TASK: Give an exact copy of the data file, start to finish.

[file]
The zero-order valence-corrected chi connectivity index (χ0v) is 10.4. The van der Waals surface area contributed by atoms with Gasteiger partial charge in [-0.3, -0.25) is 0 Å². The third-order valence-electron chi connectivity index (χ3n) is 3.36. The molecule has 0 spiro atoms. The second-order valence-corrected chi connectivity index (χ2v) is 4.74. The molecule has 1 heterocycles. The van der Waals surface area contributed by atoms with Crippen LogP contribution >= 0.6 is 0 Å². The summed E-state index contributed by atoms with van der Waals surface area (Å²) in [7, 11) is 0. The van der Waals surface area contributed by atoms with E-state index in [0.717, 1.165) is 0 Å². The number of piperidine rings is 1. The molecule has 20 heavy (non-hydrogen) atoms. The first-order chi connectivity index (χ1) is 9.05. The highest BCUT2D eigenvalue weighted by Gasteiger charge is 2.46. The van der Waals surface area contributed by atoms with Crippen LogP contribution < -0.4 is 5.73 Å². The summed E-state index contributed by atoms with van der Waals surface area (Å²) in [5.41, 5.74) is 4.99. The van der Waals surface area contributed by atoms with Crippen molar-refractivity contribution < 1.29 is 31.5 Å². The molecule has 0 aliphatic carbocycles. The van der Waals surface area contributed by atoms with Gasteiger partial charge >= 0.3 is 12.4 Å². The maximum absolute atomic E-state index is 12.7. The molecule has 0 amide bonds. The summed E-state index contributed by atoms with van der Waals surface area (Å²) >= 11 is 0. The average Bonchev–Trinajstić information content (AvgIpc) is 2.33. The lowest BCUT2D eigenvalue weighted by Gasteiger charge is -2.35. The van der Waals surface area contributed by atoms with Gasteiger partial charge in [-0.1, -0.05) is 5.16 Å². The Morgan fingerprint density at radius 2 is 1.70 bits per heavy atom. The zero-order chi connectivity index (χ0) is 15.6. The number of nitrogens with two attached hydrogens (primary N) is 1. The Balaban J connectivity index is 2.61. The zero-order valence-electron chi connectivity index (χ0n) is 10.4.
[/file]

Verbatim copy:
The zero-order valence-corrected chi connectivity index (χ0v) is 10.4. The van der Waals surface area contributed by atoms with Gasteiger partial charge in [-0.3, -0.25) is 0 Å². The third-order valence-electron chi connectivity index (χ3n) is 3.36. The molecule has 0 spiro atoms. The second-order valence-corrected chi connectivity index (χ2v) is 4.74. The molecule has 1 heterocycles. The van der Waals surface area contributed by atoms with Crippen LogP contribution >= 0.6 is 0 Å². The summed E-state index contributed by atoms with van der Waals surface area (Å²) in [7, 11) is 0. The van der Waals surface area contributed by atoms with E-state index in [0.717, 1.165) is 0 Å². The number of piperidine rings is 1. The molecule has 20 heavy (non-hydrogen) atoms. The first-order chi connectivity index (χ1) is 9.05. The highest BCUT2D eigenvalue weighted by Gasteiger charge is 2.46. The van der Waals surface area contributed by atoms with Crippen LogP contribution < -0.4 is 5.73 Å². The summed E-state index contributed by atoms with van der Waals surface area (Å²) in [5.41, 5.74) is 4.99. The van der Waals surface area contributed by atoms with Crippen molar-refractivity contribution < 1.29 is 31.5 Å². The molecule has 0 aliphatic carbocycles. The van der Waals surface area contributed by atoms with Gasteiger partial charge >= 0.3 is 12.4 Å². The maximum absolute atomic E-state index is 12.7. The molecule has 0 amide bonds. The summed E-state index contributed by atoms with van der Waals surface area (Å²) >= 11 is 0. The average Bonchev–Trinajstić information content (AvgIpc) is 2.33. The lowest BCUT2D eigenvalue weighted by Gasteiger charge is -2.35. The van der Waals surface area contributed by atoms with Gasteiger partial charge in [-0.1, -0.05) is 5.16 Å². The Morgan fingerprint density at radius 2 is 1.70 bits per heavy atom. The zero-order chi connectivity index (χ0) is 15.6. The number of nitrogens with two attached hydrogens (primary N) is 1. The Balaban J connectivity index is 2.61. The zero-order valence-electron chi connectivity index (χ0n) is 10.4.